2003-06, gentoo-core mailing list, "A quick guide to GPG and key
signing." - This overview was one of the first to help developers see
how to use their devs, and was mainly intended for keysigning meetups.

2003-08-09, gentoo-core mailing list, "Ebuild signing" - status query,
with an not very positive response, delayed by Nick Jones (carpaski)
getting rooted and a safe cleanup taking a long time to affect.

2003-12-02, gentoo-core mailing list, "Report: rsync1.it.gentoo.org compromised"

2003-12-03, gentoo-core mailing list, "Signing of ebuilds"

2003-12-07, gentoo-core mailing list, "gpg signing of Manifests", thread
includes the first GnuPG signing prototype code, by Robin H. Johnson
(robbat2). Andrew Cowie (rac) also produces a proof-of-concept around
this time.

2004-03-23, gentoo-dev mailing list, "2004.1 will not include a secure
portage" - Kurt Lieber (klieber). Signing is nowhere near ready for
2004.1 release, and it is realized that it there is insufficient traction
and the problem is very large. Many arguments about the checking and
verification side. First warning signs that MD5 might be broken in the
near future.
[ http://thread.gmane.org/gmane.linux.gentoo.devel/16876 ]

2004-03-25, gentoo-dev mailing list, "Redux: 2004.1 will not include a
secure portage" - Robin H. Johnson (robbat2). Yet another proposal,
summarizing the points of the previous thread and this time trying to
track the various weaknesses.
http://marc.theaimsgroup.com/?l=gentoo-dev&m=108017986400698&w=2

2004-05-31, Gentoo managers meeting, portage team reports that
FEATURES=sign is now available, but large questions still exist over
verification policies and procedures, as well as handing of keys.
[ http://www.gentoo.org/proj/en/devrel/manager-meetings/logs/2004/20040531.txt ]

2005-01-17, gentoo-core mailing list, "Global objective for 2005 :
portage signing". Thierry Carrez (koon) suggests that more go into
tree-signing work. Problems at the time later in the thread show that
the upstream gpg-agent is not ready, amongst other minor implementation
issues.

2005-02-20, gentoo-dev mailing list, "post-LWE 2005" - Brian Harring
(ferringb). A discussion on the ongoing lack of signing, and that
eclasses and profiles need to be signed as well, but this seems to be
hanging on GLEP33 in the meantime.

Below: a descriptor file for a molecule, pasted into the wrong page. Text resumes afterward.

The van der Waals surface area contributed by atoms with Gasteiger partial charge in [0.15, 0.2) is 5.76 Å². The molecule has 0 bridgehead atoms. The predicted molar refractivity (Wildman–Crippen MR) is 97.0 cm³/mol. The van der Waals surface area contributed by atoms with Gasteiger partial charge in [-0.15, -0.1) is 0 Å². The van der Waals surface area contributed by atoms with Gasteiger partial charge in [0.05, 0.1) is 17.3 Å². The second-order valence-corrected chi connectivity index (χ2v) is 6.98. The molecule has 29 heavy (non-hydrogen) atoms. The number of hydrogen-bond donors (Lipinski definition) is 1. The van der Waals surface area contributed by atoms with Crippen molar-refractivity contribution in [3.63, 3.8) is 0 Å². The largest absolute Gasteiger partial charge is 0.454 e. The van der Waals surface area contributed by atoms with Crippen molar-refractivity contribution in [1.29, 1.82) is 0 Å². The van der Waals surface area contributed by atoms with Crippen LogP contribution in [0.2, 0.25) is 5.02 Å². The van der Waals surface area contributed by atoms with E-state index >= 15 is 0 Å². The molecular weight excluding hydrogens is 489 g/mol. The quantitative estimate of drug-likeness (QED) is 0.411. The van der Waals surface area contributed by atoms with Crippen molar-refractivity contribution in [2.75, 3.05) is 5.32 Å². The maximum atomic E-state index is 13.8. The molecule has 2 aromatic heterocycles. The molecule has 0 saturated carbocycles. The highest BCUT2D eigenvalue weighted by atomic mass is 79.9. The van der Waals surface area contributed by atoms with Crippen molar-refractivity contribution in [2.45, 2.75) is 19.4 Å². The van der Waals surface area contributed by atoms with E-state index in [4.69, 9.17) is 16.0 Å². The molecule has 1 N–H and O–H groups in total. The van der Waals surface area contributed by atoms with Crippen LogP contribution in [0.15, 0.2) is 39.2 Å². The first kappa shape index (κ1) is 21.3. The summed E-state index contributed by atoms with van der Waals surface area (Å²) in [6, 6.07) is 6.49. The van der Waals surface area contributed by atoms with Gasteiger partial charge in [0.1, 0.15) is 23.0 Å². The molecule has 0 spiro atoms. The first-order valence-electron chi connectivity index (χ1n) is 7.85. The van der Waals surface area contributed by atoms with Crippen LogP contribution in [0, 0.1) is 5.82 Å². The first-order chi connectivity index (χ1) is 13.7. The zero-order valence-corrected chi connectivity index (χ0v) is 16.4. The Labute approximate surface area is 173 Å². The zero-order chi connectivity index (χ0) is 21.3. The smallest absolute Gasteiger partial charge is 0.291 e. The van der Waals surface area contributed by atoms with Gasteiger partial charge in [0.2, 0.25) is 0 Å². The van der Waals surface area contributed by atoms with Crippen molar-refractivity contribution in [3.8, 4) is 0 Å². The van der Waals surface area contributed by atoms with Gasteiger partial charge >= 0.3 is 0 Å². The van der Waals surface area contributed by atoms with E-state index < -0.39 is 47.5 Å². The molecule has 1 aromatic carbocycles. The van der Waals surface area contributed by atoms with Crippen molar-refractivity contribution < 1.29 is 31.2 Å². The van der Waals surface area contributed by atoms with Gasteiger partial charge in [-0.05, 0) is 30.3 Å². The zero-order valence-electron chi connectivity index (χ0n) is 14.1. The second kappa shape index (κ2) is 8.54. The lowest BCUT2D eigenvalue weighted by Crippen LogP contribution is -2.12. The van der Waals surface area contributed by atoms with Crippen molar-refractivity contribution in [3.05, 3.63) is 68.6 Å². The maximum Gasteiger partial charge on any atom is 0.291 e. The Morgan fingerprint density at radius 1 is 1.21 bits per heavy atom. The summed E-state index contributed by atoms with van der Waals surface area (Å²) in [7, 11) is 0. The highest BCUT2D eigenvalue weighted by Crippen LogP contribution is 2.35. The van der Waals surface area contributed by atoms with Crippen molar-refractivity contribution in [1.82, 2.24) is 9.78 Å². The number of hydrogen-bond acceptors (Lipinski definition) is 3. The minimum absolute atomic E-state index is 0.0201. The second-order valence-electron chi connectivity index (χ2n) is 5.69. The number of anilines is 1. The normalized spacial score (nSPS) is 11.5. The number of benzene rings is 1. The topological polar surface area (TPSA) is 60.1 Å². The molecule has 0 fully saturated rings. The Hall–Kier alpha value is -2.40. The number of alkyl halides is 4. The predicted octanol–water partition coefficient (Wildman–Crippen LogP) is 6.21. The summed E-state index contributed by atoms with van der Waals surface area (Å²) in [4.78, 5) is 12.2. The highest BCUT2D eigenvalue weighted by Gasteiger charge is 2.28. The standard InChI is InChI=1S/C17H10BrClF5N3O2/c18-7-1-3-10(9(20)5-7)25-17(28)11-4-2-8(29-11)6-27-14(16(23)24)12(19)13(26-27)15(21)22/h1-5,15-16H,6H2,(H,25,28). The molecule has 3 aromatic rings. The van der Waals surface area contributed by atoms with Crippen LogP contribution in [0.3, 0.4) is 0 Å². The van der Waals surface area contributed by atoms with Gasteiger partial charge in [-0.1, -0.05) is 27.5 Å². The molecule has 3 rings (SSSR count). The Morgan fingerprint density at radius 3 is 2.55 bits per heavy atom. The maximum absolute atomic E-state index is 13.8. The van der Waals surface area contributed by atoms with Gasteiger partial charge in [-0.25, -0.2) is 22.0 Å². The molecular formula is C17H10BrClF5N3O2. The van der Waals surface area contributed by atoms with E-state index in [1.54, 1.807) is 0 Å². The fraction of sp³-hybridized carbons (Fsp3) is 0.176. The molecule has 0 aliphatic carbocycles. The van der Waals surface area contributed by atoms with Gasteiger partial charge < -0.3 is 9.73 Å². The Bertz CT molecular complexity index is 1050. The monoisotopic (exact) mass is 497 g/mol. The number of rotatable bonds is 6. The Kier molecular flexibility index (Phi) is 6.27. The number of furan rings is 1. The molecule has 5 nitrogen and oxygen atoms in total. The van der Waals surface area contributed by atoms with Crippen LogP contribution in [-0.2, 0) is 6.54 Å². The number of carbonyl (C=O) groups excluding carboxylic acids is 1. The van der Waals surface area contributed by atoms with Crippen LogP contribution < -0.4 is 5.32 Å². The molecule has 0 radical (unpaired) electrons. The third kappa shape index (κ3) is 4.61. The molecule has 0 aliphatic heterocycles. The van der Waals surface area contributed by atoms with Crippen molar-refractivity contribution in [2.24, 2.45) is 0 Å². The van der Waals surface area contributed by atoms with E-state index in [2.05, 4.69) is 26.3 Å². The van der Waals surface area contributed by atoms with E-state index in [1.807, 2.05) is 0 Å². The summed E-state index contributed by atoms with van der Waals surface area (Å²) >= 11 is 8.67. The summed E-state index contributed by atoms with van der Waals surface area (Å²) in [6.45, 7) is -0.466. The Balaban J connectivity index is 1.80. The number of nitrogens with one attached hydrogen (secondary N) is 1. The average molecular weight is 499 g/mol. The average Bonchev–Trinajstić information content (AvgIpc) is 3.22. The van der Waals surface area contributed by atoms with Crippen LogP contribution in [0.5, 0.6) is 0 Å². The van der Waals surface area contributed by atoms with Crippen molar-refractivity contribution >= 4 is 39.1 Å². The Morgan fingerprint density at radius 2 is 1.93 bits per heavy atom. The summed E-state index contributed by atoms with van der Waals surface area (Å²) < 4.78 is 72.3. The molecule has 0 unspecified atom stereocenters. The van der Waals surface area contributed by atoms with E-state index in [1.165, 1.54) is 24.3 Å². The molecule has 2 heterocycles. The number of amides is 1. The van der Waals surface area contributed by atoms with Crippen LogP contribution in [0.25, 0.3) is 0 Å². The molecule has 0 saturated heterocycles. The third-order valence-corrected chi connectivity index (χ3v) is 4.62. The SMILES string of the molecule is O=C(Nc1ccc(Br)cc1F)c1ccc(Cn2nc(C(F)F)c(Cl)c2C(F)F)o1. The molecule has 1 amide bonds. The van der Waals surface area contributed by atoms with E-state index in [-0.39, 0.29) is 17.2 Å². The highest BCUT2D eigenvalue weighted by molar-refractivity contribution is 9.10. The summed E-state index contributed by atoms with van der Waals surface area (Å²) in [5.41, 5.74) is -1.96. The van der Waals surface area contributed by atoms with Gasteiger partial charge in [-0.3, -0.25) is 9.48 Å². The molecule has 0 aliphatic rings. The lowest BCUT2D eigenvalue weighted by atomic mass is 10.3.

[ http://thread.gmane.org/gmane.linux.gentoo.devel/25556/focus=25596 ]

2005-03-08, gentoo-core mailing list, "gpg manifest signing stats".
Informal statistics show that 26% of packages in the tree include a
signed Manifest. Questions are raised regarding key types, and key
policies.

2005-11-16, gentoo-core mailing list, "Gentoo key signing practices and
official Gentoo keyring". A discussion of key handling and other
outstanding issues, also mentioning partial Manifests, as well as a
comparision between the signing procedures used in Slackware, Debian and
RPM-based distros.

2005-11-19, gentoo-portage-dev mailing list, "Manifest signing" - Robin
H. Johnson (robbat2) follows up the previous -core posting, discussion
implementation issues.
[ http://thread.gmane.org/gmane.linux.gentoo.portage.devel/1401 ]

2006-05-18, gentoo-dev mailing list, "Signing everything, for fun and for
profit" - Patrick Lauer (bonsaikitten). Later brings up that Manifest2 is needed for
getting everything right.
[ http://thread.gmane.org/gmane.linux.gentoo.devel/38363 ]

2006-05-19, gentoo-dev mailing list, "Re: Signing everything, for fun and for
profit" - Robin H. Johnson (robbat2). An introduction into some of the
OpenPGP standard, with a focus on how it affects file signing, key
signing, management of keys, and revocation.
[ http://thread.gmane.org/gmane.linux.gentoo.devel/38363/focus=38371 ]

Thanks
======
I'd like to thank Patrick Lauer (bonsaikitten) for prodding me
to keep working on the tree-signing project, as well helping with
spelling, grammar, research (esp. tracking down every possible
vulnerability that has been mentioned in past discussions, and
integrating them in this overview).

Copyright
=========
Copyright (c) 2006 by Robin Hugh Johnson. This material may be
distributed only subject to the terms and conditions set forth in the
Open Publication License, v1.0.

vim: tw=72 ts=2 expandtab:
 
Old 07-01-2008, 09:21 AM
"Robin H. Johnson"
 
Default proto-GLEPS for Tree-signing

Attached.

--
Robin Hugh Johnson
Gentoo Linux Developer & Infra Guy
E-Mail : robbat2@gentoo.org
GnuPG FP : 11AC BA4F 4778 E3F6 E4ED F38E B27B 944E 3488 4E85
GLEP: xx+1
Title: Security of distribution of Gentoo software - Infrastructure to User distribution - MetaManifest
Version: $Revision: 1.13 $
Last-Modified: $Date: 2008/07/01 07:09:56 $
Author: Robin Hugh Johnson <robbat2@gentoo.org>,
Status: Draft
Type: Standards Track
Content-Type: text/x-rst
Requires: GLEP44, GLEPxx+5
Created: October 2006
Updated: November 2007, June 2008
Post-History: ...

========
Abstract
========
MetaManifest provides a means of verifiable distribution from Gentoo
Infrastructure to a user system, while data is conveyed over completely
untrusted networks and system, by extending the Manifest2 specification,
and adding a top-level Manifest file, with support for other nested
Manifests.

==========
Motivation
==========
As part of a comprehensive security plan, we need a way to prove that
something originating from Gentoo as an organization (read Gentoo-owned
hardware, run by infrastructure), has not been tampered with. This
allows the usage of third-party rsync mirrors, without worrying that
they have modified something critical (e.g. eclasses, which are still
unsigned).

Securing the untrusted distribution is one of the easier tasks in the
security plan - in short, all that is required is having a hash of every